On Her Own

On motorcycles, learning, and failure

I failed, dear readers. I failed.

I went to my long-awaited Motorcycle Safety Foundation / Total Control Beginner Riding Clinic, made it two hours into the practical riding portion, and had to stop.

Not because I dropped the bike, which I did, but because I was unable to master the clutch. See, motorcycles are still generally manual transmission vehicles, with a clutch operated by the left hand, the shifter operated by the left foot, and brakes operated by right hand and right foot. The right hand is also responsible for the throttle, which is the right handlebar grip and rotated towards you to operate it. When you want to go somewhere on your motorcycle, you start in first gear with the clutch all the way pulled in, then slowly let it out in order to actually begin moving forward. At some point as the lever moves outward, you start rolling the throttle towards you. The throttle stays rotated towards you as you move, just like you’d keep your foot on the gas pedal when you drive. You stop by pulling in the clutch and brake levers with your hands and pressing the rear brake pedal with your foot (and the shifter, to get back into first gear). Learning how to do this is foundational to being a motorcyclist. In the picture here, you can see how little of my fingers were able to engage the clutch lever while still having my hand actually on and around the handlebar grips of the loaner motorcycle provided for the class. The right side, with the throttle and front brake, was similar.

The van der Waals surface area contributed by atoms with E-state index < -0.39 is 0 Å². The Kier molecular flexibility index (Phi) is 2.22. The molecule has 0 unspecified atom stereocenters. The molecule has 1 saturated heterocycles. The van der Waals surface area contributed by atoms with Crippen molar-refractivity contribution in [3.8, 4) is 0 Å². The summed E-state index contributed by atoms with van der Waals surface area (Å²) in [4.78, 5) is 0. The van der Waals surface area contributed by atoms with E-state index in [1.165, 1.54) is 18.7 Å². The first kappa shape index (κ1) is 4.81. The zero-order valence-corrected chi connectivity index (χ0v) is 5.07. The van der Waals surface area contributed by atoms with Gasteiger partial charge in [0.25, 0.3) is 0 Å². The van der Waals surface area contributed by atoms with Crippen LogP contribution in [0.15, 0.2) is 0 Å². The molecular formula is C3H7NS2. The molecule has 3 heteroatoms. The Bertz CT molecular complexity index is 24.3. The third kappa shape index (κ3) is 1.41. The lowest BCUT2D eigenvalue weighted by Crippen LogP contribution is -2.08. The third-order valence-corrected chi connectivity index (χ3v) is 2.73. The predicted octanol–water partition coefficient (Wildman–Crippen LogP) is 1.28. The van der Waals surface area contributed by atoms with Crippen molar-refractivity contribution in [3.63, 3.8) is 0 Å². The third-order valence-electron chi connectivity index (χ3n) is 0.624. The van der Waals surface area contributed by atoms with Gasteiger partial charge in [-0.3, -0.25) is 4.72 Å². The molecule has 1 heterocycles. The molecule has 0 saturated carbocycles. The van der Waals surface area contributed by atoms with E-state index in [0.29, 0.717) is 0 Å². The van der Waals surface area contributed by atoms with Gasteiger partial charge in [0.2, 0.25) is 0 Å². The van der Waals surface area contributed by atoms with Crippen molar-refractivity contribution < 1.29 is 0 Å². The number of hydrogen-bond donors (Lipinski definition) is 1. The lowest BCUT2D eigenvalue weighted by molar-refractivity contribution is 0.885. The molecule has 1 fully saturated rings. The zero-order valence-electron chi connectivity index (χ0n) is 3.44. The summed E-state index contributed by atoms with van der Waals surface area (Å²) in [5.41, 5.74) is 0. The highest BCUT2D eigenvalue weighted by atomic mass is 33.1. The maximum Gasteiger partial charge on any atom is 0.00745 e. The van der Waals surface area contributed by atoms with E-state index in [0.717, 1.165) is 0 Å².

Based on this picture, you might imagine how I found it difficult to learn this skill in the limited amount of time I was provided at the class. Impossible, actually, because I could not properly reach the controls to learn the nuanced movements required to successfully perform them and still keep my hands on the grips. It resulted in a lot of stalling, a lot of jumping wildly out of control when the clutch slipped too far out with the throttle cranked enough to move it when the clutch was held at the far end of my reach, a lot of misunderstanding of when my clutch was supposed to be in or out, a lot of stopping too abruptly as I tried to get the brake lever under control, a lot of misunderstanding of when my clutch was supposed to be in or out, a lot of inability to even ride in a straight line as I tried to keep everything about my hands and arms balanced enough to keep the front wheel steady….And, well, when it all stacked up, I dropped my bike. When it became clear that I would not, in the limited amount of time and with the limited amount of coaching provided in class, learn that very basic skill, I decided to – and was somewhat encouraged to – step off the range as without it, I would not be able to progress through the other exercises safely.

I’m disappointed, of course, and sad and upset. I was really excited to get started on my journey as a motorcycle rider, and this was not an auspicious beginning. I’m evaluating how I’ll continue, but here are two things that I wish I’d known and now I do know as I think about what continuing means for me: